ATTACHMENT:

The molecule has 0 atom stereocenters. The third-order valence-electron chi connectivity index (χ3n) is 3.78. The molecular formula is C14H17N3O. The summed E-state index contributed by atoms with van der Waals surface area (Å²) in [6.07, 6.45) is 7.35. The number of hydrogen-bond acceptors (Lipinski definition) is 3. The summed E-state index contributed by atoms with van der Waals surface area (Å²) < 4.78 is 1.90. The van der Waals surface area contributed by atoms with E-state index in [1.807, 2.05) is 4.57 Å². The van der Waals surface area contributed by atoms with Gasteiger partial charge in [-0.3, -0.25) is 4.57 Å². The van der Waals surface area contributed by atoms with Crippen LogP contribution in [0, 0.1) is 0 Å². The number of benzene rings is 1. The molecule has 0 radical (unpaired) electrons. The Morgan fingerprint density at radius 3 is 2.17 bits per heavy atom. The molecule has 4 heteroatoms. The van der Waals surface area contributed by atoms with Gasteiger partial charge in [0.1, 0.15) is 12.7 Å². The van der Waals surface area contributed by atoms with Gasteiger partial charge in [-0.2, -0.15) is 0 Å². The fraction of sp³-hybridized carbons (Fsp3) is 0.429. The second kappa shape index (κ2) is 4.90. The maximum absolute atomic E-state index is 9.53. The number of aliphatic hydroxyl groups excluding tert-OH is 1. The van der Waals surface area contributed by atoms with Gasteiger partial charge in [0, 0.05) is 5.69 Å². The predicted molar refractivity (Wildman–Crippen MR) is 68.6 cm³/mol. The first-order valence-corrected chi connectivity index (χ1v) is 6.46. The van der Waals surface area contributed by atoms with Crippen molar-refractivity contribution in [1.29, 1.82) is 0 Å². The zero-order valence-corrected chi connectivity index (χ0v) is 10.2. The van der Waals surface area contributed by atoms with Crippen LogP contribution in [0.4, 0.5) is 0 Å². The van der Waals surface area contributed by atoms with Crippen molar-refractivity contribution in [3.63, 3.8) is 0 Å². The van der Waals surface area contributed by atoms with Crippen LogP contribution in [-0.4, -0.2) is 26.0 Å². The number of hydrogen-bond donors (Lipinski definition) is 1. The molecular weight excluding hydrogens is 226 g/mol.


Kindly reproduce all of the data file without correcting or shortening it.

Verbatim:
The molecule has 0 atom stereocenters. The third-order valence-electron chi connectivity index (χ3n) is 3.78. The molecular formula is C14H17N3O. The summed E-state index contributed by atoms with van der Waals surface area (Å²) in [6.07, 6.45) is 7.35. The number of hydrogen-bond acceptors (Lipinski definition) is 3. The summed E-state index contributed by atoms with van der Waals surface area (Å²) < 4.78 is 1.90. The van der Waals surface area contributed by atoms with E-state index in [1.807, 2.05) is 4.57 Å². The van der Waals surface area contributed by atoms with Gasteiger partial charge in [-0.3, -0.25) is 4.57 Å². The van der Waals surface area contributed by atoms with Crippen LogP contribution in [0, 0.1) is 0 Å². The number of benzene rings is 1. The molecule has 0 radical (unpaired) electrons. The Morgan fingerprint density at radius 3 is 2.17 bits per heavy atom. The molecule has 4 heteroatoms. The van der Waals surface area contributed by atoms with Gasteiger partial charge in [0.1, 0.15) is 12.7 Å². The van der Waals surface area contributed by atoms with Gasteiger partial charge in [-0.2, -0.15) is 0 Å². The fraction of sp³-hybridized carbons (Fsp3) is 0.429. The second kappa shape index (κ2) is 4.90. The maximum absolute atomic E-state index is 9.53. The number of aliphatic hydroxyl groups excluding tert-OH is 1. The van der Waals surface area contributed by atoms with Gasteiger partial charge in [0, 0.05) is 5.69 Å². The predicted molar refractivity (Wildman–Crippen MR) is 68.6 cm³/mol. The first-order valence-corrected chi connectivity index (χ1v) is 6.46. The van der Waals surface area contributed by atoms with Crippen molar-refractivity contribution in [1.29, 1.82) is 0 Å². The zero-order valence-corrected chi connectivity index (χ0v) is 10.2. The van der Waals surface area contributed by atoms with Crippen LogP contribution in [0.4, 0.5) is 0 Å². The van der Waals surface area contributed by atoms with Crippen molar-refractivity contribution in [3.63, 3.8) is 0 Å². The van der Waals surface area contributed by atoms with Crippen LogP contribution in [-0.4, -0.2) is 26.0 Å². The number of hydrogen-bond donors (Lipinski definition) is 1. The molecular weight excluding hydrogens is 226 g/mol.